Kuwaiti State news agency KUNA reported that Faisal's crime was "premeditated murder and possession of a firearm and ammunition without a license." Al-Sabah was found guilty of shooting and killing his nephew, Sheikh Basel Salem Sabah Al Salem Al Sabah, in 2010.
Witnesses say that Basel, who was wheelchair-bound and Faisal's junior by twenty years, was shot 5-7 times by Al-Sabah. Basel was the grandson of Sabah III, the emir of Kuwait in the 1960s and 1970s. He was a distant cousin of Sabah IV, the present emir.
Basel was described by those who knew him as patriotic and a lover of democracy. His widow, Sheikha Intisar, told The Khaleej Times that he was "the perfect husband and father, as well as a very democratic man." He was a known lover of sports, particularly automobile racing.
During the 1990 Iraqi invasion of Kuwait, Basel extensively aided the Kuwaiti resistance, to the point that Iraq placed him on their "most wanted" list.
Prior to his arrest, Faisal worked in military intelligence at the rank of captain. Kuwaiti authorities ruled out a political motive behind the murder. Faisal's motive for the crime is unknown.
The six people hanged alongside him were diverse in nationality and crime. KUNA reported that two hailed from Egypt, as well as one each from Ethiopia, Bangladesh, and the Philippines. Three were men and three were women, and their offences ranged from murder to abduction and rape.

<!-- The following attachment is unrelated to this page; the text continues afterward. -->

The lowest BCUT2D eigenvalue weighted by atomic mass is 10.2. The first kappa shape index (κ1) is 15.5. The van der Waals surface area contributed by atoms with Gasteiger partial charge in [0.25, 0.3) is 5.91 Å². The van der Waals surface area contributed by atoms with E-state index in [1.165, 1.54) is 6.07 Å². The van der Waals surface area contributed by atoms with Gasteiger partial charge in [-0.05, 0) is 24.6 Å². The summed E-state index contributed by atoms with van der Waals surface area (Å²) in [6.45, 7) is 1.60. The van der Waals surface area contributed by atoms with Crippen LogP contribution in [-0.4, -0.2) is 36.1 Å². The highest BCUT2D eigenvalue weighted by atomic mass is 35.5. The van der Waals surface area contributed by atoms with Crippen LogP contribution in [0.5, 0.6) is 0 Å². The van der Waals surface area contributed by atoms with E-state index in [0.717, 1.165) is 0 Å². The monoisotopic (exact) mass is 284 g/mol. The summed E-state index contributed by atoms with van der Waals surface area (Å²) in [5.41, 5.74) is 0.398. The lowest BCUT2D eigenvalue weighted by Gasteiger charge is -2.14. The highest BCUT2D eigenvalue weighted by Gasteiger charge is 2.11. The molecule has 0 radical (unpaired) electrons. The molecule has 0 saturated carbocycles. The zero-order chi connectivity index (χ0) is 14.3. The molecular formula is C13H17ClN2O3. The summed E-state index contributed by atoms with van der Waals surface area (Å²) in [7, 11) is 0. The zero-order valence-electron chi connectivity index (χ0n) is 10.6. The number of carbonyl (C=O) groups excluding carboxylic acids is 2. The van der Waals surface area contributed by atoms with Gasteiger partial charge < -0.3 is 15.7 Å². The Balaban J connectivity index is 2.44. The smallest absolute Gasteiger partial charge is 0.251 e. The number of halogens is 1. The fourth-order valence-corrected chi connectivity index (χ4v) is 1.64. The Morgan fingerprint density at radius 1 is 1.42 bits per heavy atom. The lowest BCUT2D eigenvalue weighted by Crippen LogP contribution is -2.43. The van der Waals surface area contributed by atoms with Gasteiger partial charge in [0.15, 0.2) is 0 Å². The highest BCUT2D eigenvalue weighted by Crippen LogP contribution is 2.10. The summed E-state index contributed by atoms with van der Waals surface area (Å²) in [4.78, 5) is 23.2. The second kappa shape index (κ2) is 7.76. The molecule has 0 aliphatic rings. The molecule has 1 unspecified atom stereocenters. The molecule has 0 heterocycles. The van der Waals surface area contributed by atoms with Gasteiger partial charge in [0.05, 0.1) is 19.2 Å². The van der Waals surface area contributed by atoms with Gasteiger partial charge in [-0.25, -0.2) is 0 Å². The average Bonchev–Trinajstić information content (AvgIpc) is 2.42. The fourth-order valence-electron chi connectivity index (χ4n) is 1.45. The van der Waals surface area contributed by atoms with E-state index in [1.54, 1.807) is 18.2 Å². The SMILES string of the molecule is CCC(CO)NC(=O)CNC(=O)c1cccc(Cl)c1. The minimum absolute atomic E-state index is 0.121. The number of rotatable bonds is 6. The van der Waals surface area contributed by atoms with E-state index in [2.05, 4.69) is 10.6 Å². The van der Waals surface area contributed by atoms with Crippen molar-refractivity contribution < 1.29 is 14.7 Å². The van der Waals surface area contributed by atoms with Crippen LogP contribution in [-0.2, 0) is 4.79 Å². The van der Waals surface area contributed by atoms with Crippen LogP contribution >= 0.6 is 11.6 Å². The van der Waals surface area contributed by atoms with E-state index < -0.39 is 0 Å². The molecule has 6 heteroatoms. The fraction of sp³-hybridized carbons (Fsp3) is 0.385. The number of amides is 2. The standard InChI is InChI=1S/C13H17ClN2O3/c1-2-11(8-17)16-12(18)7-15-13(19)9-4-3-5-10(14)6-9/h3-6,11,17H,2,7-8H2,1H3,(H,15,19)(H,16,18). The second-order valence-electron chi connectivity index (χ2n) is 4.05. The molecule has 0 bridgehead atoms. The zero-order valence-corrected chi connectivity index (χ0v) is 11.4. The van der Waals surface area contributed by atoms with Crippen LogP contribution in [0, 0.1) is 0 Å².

The most famous executed person, besides Faisal, is Nusra al-Enezi, a woman found guilty of starting a fire at a wedding that killed 58 people. She reportedly did this as revenge against her husband for taking a second wife.
The executions are part of an uptick in such events in the Persian Gulf. Bahrain, another gulf state, executed three men by firing squad earlier in January, the country's first executions since 2010. Anti-death penalty group Reprieve claims that Saudi Arabia has seen a "significantly higher" rate of executions as well. The Saudis executed a prince of their royal family in October 2016 after he was found guilty of murder.
Kuwait, a constitutional monarchy typically seen as the most modern and democratic of the gulf states, is similar to its neighbors in this regard.
"We are witnessing a disastrous resurgence in executions throughout the Gulf," Reprieve deputy director Harriet McCulloch told Sky News. "Those executed… include young people who were children when they were arrested, political protesters, and people who were tortured into bogus 'confessions.'"
Amnesty International condemned the executions, stating, "[The executions are] a shocking and deeply regrettable step backward for Kuwait," according to Amnesty official Samah Hadid. "By choosing to resume executions now, the Kuwaiti authorities have displayed a wanton disregard for the right to life and signaled a willingness to weaken human rights standards."